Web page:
Shri Shrikant Gautam, in his regular column (in Gujarati), “Raag Rang” in Janmabhoomi Pravasi pens ‘lighter’ dimension of the multi-faceted histrionic virtuosity of Pran, on his being belatedly feted with Phalke Award for 2013 in the article (in the translated ) titled “Hillarious Laughs of a Villain”:
Here are the ‘lighter’ songs that Shri Guatam has picked up when Pran was in the thick of a ‘villainous’ role in the film:
Aake Sidhi Lagi Dil Pe Jaise Katariya – Film: Half Ticket (1962), Music Director: Salil Chaudhary, Playback: Kishore Kumar, in male and female voices.
Subhan Allah Haseen Chehra – Film: Kashmir Ki Kali (1964) – Music Director: O P Nayyar, Playback: Mohammad Rafi
Dil Ki Umange Hai Jawan – Film: Munimji (1955) – Music Director: S D Burman – One Mr. Thakur has caricatured the portion of the song filmed on Pran.
One more side of that virtuosity is Qawwali of Adikhhar (1971) – Jina Hai Usika Jisne Yeh Raaz Jaana - filmed on Pran on the screen – Composed by R D Burman, and sung by Mohammad Rafi. The song is a birth day song, and to that extent can be treated as new experiment of use of quawaali form for such events.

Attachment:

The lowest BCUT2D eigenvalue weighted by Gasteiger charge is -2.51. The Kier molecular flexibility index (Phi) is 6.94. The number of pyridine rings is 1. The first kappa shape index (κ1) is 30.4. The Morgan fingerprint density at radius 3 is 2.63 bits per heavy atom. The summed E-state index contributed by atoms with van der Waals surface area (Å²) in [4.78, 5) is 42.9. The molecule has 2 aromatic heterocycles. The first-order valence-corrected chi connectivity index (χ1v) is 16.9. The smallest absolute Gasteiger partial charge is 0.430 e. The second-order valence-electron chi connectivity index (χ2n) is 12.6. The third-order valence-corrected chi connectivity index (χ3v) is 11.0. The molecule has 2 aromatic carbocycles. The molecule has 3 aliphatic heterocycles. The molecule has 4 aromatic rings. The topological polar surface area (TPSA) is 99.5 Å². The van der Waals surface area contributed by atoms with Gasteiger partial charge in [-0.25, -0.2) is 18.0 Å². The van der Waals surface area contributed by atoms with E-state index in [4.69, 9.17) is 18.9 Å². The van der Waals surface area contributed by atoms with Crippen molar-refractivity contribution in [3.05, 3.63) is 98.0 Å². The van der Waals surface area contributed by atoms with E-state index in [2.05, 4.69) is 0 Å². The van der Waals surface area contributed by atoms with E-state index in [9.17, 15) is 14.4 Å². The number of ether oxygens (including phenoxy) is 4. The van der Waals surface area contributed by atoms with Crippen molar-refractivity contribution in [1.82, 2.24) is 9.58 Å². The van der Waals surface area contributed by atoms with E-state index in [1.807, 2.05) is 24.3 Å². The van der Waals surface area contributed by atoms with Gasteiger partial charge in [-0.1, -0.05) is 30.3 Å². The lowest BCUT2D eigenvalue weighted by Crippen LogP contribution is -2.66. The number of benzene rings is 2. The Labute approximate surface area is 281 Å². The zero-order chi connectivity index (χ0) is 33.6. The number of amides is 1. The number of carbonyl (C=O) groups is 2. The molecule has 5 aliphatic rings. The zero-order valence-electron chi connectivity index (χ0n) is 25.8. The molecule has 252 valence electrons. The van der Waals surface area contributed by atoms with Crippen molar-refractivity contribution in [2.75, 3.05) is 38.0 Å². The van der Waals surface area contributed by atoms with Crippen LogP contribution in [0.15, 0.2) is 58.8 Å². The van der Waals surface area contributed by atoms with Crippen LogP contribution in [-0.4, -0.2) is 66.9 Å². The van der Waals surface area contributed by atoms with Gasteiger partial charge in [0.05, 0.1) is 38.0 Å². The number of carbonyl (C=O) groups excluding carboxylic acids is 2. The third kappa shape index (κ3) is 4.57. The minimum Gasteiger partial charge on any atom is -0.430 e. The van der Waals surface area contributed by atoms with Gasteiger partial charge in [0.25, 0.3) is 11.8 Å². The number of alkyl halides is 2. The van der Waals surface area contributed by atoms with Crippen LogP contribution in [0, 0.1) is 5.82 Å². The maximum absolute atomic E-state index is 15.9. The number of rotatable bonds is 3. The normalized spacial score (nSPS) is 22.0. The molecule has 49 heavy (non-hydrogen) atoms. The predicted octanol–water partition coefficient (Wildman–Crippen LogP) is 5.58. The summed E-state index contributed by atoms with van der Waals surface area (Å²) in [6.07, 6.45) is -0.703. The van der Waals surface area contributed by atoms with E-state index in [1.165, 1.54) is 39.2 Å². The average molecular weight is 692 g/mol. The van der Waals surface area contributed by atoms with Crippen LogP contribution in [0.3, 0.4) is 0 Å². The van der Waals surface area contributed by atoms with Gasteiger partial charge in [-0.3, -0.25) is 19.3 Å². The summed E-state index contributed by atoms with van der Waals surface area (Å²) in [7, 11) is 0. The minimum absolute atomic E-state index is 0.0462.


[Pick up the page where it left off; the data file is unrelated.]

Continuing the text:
Our knowledgeable and prolific co-reader of the blogs normally covered by these Carnivals, Shri Arun Kumar Deshmukha scored a century of posts on ‘Atul’s Bollywood Song A Day – with full lyrics’. The article, “Aa ri sakhi main tohe preet sikha doon’ “which has Historical Importance in Hindi Film Industry of Bombay. MAHAGEET-1937 was THE film for which the FIRST Playback song was recorded and filmed at Bombay”.
We also have two very distinctive sets of songs of Mohammad Rafi –
The first one is, Rare Gems of Mohammad Rafi, by Vijay Bavdekar, has listed 20 songs, the songs that are seemingly gradually fading from the memory, but gems in their own right. I have picked up (with great difficulty) SIX of the songs here:
Us Paar Is Deewwarke Jo Baithe Hai Koi Unse Jake Kahde Hum Jo Kehte Hai – Film: Saiyan (1951)– Music Director: Sajjad